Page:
Cross-sectional case-control studies (Blue)
Read on for our pick of Covid-related cross-sectional case control studies from the scientific press for October 2022:
- Delirium in Adults With COVID-19–related ARDS: Comparison With Other Etiologies
- Neurological manifestations of COVID-19 in adults and children
Delirium in Adults With COVID-19–related ARDS: Comparison With Other Etiologies
Neurological complications have been associated with COVID-19, including delirium. Such complications have been reported to be frequent among ICU admitted patients. In this article the authors hypothesized that the rate of neurological complications would be higher in COVID-19 associated acute respiratory distress syndrome (ARDS) than those who develop ARDS from a different cause. They conducted a retrospective cohort study in the adult intensive care unit (ICU) of their hospital, including all consecutive patients fulfilling Berlin criteria for ARDS hospitalized between December 2017 and June 2021, stratifying exposure between COVID-19 or not. The primary outcome was delirium onset during ICU stay, defined by the confusion assessment method (CAM-ICU). Exploratory outcomes included development of neurological complications of the central (stroke, hemmorhage, vasculitis) or critical illness weakness, and 30 and 180 days all-cause mortality.
311 patients were included in the study (253 with COVID-19 and 58 with other causes); CAM-ICU was assessed in 231 (74.3% in COVID-19 vs. 74,1% in non-COVID-19). The proportion of patients developing delirium was similar in patients with COVID-19 and controls in univariate comparison (69.1% vs 60.5%, P=0.246). Yet, COVID-19 patients had higher body mass index, lower ICU severity, longer mechanical ventilation, and higher sedation doses (propofol, dexmedetomidine). After adjusting for these factors in COVID-19 patients in a multivariable analysis, the risk of delirium remained comparable across groups (adjusted odds ratio (OR) (95% CI): 0.86 (0.35-2.1)). Similarly, COVID-19 related ARDS had no impact on all-cause mortality at 30 days (adjusted OR: 0.87 (0.39-1.92)) and 180 days (adjusted OR: 0.67 (0.33-1.35)). Finally, neurological complications affecting the central nervous system (adjusted OR: 1.15 (0.25-5.29)) and critical illness weakness (adjusted OR: 2.99 (0.97-9.1)) were not higher in the COVID-19 group. The authors concluded that compared to other etiologies, patients with COVID-19 did not have higher incidence of delirium and other neurological complications, after accounting for underlying disease severity in ARDS patients. Management of COVID-19 associated ARDS needed longer invasive ventilation and higher sedation, which could explain higher rates of delirium in uncontrolled studies.
Bernard-Valnet R, Favre E, Bernini A, Oddo M, Chiche JD, Du Pasquier RA, Rossetti A; CORO-NEURO-ICU study group. Delirium in Adults With COVID-19-related ARDS: Comparison With Other Etiologies. Neurology. 2022 Aug 25:10.1212/WNL.0000000000201162. doi: 10.1212/WNL.0000000000201162.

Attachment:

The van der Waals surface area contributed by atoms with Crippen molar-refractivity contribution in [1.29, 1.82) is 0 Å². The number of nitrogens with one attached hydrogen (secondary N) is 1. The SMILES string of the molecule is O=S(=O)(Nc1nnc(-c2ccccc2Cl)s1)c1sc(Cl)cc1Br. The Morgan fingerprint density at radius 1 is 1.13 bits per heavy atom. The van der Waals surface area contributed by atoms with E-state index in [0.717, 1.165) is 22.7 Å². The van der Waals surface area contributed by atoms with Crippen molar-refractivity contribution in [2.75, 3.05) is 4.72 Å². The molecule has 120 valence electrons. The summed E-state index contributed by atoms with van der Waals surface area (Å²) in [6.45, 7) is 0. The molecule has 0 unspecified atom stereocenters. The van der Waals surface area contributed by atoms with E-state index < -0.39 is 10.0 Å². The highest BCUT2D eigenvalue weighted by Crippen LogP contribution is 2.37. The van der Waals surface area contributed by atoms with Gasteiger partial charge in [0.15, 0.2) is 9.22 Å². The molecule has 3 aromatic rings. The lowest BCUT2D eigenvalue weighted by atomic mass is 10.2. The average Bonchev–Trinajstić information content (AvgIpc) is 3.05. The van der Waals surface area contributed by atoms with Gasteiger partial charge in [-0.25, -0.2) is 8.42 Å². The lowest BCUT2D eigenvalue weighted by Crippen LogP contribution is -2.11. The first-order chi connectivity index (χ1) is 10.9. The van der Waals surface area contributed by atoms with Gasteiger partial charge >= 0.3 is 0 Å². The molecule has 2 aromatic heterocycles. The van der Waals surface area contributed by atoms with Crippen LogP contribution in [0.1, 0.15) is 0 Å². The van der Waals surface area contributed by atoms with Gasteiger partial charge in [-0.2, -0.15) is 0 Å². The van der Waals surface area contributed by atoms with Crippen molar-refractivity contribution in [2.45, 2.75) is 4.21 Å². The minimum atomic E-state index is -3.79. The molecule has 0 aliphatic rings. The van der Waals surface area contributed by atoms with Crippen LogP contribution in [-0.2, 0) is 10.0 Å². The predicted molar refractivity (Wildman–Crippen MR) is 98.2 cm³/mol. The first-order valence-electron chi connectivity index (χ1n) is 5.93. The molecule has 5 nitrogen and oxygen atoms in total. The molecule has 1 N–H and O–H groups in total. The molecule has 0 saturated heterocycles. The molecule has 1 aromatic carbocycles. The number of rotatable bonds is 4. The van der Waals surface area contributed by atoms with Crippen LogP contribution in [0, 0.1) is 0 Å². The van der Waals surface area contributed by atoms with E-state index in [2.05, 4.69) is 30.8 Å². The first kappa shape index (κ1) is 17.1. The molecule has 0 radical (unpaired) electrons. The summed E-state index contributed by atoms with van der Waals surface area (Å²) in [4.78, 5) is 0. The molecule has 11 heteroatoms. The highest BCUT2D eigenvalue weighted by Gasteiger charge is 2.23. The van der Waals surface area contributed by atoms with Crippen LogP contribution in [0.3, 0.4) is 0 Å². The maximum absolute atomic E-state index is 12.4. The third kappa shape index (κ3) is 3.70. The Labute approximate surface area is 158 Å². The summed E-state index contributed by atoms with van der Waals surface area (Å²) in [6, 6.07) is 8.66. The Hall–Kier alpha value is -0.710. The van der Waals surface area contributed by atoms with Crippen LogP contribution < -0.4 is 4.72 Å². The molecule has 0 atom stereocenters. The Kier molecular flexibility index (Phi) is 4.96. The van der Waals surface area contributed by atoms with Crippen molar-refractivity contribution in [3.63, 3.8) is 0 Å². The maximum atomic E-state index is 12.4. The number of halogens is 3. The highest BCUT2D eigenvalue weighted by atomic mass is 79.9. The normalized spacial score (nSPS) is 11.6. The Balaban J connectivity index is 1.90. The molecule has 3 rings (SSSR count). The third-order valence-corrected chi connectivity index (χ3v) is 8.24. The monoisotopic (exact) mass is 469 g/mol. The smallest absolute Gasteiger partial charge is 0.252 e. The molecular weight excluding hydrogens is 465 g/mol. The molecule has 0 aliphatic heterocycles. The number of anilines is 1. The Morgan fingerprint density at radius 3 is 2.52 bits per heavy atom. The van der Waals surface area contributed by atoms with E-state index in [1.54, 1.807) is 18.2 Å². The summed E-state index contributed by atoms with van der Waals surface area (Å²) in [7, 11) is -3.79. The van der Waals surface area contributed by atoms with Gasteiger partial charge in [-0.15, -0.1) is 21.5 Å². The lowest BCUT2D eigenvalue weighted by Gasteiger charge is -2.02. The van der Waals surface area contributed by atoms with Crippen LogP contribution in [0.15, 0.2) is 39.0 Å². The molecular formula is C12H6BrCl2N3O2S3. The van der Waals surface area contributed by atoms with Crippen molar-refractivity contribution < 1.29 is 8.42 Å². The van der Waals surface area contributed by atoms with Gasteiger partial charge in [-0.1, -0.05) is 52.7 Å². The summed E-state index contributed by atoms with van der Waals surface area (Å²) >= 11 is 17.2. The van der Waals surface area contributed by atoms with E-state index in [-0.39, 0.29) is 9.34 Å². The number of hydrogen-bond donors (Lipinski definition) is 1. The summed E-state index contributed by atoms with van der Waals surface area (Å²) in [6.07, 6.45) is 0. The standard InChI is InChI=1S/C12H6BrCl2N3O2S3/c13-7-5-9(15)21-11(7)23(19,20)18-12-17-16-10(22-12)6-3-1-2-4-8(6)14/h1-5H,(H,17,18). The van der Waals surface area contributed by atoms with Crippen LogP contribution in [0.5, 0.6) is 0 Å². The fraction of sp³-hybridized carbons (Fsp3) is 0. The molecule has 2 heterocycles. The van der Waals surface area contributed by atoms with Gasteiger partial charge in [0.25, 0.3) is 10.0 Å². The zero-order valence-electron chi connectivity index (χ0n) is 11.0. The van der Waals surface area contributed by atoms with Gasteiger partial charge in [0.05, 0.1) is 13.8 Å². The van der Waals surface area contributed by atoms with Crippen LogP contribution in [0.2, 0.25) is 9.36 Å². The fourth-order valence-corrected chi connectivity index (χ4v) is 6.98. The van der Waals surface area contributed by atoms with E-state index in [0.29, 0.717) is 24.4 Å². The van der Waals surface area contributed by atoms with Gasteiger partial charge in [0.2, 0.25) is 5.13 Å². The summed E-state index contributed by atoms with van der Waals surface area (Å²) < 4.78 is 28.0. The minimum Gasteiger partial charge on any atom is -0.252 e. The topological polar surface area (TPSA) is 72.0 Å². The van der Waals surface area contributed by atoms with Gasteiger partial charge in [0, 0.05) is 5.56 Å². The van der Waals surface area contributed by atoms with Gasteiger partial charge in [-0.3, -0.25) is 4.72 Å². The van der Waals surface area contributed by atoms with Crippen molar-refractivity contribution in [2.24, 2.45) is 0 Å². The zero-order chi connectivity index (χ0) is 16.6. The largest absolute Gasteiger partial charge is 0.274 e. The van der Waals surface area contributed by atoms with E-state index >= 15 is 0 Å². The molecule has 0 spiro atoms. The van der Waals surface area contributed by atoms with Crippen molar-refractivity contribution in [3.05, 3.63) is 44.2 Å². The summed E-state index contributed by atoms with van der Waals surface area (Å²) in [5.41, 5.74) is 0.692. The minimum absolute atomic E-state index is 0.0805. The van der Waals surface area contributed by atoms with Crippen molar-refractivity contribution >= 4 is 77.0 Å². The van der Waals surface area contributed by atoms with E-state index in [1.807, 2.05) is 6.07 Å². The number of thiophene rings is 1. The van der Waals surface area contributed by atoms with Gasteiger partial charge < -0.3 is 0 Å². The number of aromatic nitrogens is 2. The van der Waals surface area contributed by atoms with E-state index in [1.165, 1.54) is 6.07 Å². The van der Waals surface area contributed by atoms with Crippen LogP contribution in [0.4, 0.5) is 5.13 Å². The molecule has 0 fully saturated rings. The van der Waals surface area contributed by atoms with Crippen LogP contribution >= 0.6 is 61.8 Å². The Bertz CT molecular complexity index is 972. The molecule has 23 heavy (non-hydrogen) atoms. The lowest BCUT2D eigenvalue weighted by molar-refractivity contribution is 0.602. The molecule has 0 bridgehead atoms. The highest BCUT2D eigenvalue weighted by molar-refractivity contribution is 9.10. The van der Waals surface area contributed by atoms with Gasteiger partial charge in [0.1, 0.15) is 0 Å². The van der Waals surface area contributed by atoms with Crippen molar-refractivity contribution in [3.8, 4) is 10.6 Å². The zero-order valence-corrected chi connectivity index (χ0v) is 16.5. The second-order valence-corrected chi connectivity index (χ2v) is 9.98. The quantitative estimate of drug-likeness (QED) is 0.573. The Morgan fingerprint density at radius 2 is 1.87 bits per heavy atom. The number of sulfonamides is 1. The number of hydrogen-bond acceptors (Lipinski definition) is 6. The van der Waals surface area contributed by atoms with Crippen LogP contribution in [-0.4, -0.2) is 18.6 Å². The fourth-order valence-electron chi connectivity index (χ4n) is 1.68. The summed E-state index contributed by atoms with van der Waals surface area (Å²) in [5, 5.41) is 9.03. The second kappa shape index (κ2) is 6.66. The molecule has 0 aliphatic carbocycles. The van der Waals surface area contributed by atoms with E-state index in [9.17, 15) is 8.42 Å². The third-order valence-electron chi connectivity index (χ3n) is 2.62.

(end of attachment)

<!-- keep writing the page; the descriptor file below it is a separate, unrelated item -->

Neurological manifestations of COVID-19 in adults and children
Different neurological manifestations of COVID-19 in adults and children and their impact have not been well characterized. In this article the authors aimed to determine the prevalence of neurological manifestations and in-hospital complications among hospitalized COVID-19 patients and ascertain differences between adults and children. They conducted a prospective multicenter observational study using the International Severe Acute Respiratory and emerging Infection Consortium cohort across 1507 sites worldwide from January/30th/2020 to May/25th/2021. Analyses of neurological manifestations and neurological complications considered unadjusted prevalence estimates for predefined patient subgroups, and adjusted estimates as a function of patient age and time of hospitalization using generalized linear models. Overall, 161,239 patients (158,267 adults; 2,972 children) hospitalized with COVID-19 and assessed for neurological manifestations and complications were included. In adults and children, the most frequent neurological manifestations at admission were fatigue (adults: 37.4%; children: 20.4%), altered consciousness (20.9%; 6.8%), myalgia (16.9%; 7.6%), dysgeusia (7.4%; 1.9%), anosmia (6.0%; 2.2%), and seizure (1.1%; 5.2%). In adults, the most frequent in-hospital neurological complications were stroke (1.5%), seizure (1%), and central nervous system (CNS) infection (0.2%). Each occurred more frequently in ICU than in non-ICU patients. In children, seizure was the only neurological complication to occur more frequently in ICU vs. non-ICU (7.1% vs. 2.3%, P < .001). Stroke prevalence increased with increasing age, while CNS infection and seizure steadily decreased with age. There was a dramatic decrease in stroke over time during the pandemic. Hypertension, chronic neurological disease, and the use of extracorporeal membrane oxygenation were associated with increased risk of stroke. Altered consciousness was associated with CNS infection, seizure, and stroke. All in-hospital neurological complications were associated with increased odds of death. The likelihood of death rose with increasing age, especially after 25 years of age. The authors concluded that adults and children have different neurological manifestations and in-hospital complications associated with COVID-19. Stroke risk increased with increasing age, while CNS infection and seizure risk decreased with age.
Cho SM, White N, Premraj L, Battaglini D, Fanning J, Suen J, Bassi GL, Fraser J, Robba C, Griffee M, Singh B, Citarella BW, Merson L, Solomon T, Thomson D; ISARIC Clinical Characterisation Group. Neurological manifestations of COVID-19 in adults and children. Brain. 2022 Sep 10:awac332. doi: 10.1093/brain/awac332.